The essence of the haiku form lies in its brevity and visual intensity. In seventeen short syllables, it paints a picture in the readers’ mind, calling our attention to an observation and the story hinted at behind the image. Its most common form is written in three lines, the first line five syllables long, the second, seven, and the third, five, for a total of seventeen syllables, although when translated from Japanese, is not always perfect. This week I stumbled on the British blog site, authored by https://heartytalescouk.wordpress.com/, authored by Laura Donald, a heart failure patient, which regularly invites its readers to write haiku expressing the experience of heart failure and cardiac disease.
Stairs like a mountain.
I start to climb – my heart sinks
Like my oxygen.
Pulse: Voices from the Heart of Medicine, www.pulsevoices.org, another great site for patients and medical practitioners, routinely publishes personal essays and patient haiku expressing the medical experience in its weekly issues. Some of my former writing group members have had their writing published in Pulse. And, as it turns out, I received a “Call for Submissions” from Pulse for haiku expressing the medical experience just this past week. It’s a great opportunity to try your own hand at creating haiku that express elements of your experiences as either a cancer or a heart patient. The deadline for patients and healthcare professionals alike is October, 31st.
cancer support group
a circle of sympathy
which leaf will be the next to fall
(By Cynthia Colby, in Pulse)
The essence of the haiku form lies in its brevity and visual intensity. In seventeen short syllables, it paints a picture in the readers’ mind, calling our attention to an observation and the story hinted at behind the image. Its most common form is written in three lines, the first line five syllables long, the second, seven, and the third, five, for a total of seventeen syllables, although when translated from Japanese, is not always perfect. Haiku also teaches us the power of observation, of being present to the here and now. It can also be a short-hand route to express suffering and pain, as the tsunami haiku shows us, and used to express the medical experience, because it offers an alternative way to express what you are feeling, while finding, perhaps, metaphors in Nature too.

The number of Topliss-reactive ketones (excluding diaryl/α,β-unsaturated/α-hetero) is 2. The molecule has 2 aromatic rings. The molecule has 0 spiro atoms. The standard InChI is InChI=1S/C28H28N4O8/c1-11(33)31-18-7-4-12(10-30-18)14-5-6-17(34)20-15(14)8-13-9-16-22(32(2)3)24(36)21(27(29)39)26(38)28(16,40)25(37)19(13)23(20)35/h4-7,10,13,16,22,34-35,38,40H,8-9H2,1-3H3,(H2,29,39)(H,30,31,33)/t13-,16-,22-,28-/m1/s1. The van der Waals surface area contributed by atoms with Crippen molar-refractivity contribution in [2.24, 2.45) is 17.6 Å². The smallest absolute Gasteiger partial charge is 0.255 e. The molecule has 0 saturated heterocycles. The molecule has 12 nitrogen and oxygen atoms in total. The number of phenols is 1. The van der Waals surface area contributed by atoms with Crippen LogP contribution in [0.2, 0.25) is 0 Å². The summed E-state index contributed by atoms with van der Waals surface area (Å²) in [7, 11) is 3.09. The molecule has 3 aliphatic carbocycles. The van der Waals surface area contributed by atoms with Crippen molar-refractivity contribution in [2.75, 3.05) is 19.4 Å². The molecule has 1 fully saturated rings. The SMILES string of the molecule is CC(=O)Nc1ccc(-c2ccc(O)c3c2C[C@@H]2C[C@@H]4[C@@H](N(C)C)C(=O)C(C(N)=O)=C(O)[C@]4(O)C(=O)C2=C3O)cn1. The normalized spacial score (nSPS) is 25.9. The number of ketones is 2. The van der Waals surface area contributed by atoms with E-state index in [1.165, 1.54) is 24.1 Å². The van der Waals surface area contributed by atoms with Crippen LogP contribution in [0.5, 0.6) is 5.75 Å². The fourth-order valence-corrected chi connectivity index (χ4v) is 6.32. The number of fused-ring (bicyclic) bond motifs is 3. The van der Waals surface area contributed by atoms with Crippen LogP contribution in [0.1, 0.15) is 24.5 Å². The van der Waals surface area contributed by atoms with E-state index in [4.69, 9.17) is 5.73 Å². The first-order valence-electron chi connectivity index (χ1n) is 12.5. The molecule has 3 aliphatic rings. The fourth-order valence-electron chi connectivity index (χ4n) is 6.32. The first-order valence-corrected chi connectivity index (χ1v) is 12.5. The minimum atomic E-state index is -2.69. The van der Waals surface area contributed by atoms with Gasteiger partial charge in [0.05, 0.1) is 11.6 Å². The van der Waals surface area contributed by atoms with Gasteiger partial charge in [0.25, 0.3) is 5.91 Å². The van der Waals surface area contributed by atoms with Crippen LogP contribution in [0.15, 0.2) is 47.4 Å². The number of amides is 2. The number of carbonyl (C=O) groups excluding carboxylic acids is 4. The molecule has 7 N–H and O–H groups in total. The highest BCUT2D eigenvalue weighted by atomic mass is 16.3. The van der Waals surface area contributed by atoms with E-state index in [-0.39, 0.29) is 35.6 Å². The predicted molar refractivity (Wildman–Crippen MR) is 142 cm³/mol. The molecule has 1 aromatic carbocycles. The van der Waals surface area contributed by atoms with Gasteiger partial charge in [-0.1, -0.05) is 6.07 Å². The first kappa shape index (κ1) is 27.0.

Haiku also offers us more. While the first level of Haiku is always located in Nature, the second is most often a reflection on Nature. In haiku, a dialogue with Nature is more than just observation; it takes us inside ourselves. Writing haiku is a kind of meditation, calming, and quiet. It takes us beyond the sorrow and pain to notice the fleeting moments and beauty in Nature, and that fosters gratitude. Perhaps haiku, poetry in its simplest form, offers not only a way to find words to express our suffering, but also encourages to pay attention to Nature and the beauty around it. Perhaps the little three line poetic form is a prescription for a more observant life.
This week, try using Haiku to express your experience of living with cancer or a serious heart condition in three lines lines, 5, 7, 5, for a total of seventeen syllables. If you’ve been reluctant to try writing poetry, haiku offers you a very simple, but powerful, way to begin. You might find inspiration in some of the haiku previously posted in Pulse.
Interested in submitting your haiku? Pulse: Voices from the Heart of Medicine is seeking haiku submissions on the medical experience. Here’s where to find their haiku guide: https://pulsevoices.org/index.php/haiku-rules-of-the-road. You can submit up to three haiku for consideration. Deadline is October 31st. https://pulsevoices.org/index.php/category/haiku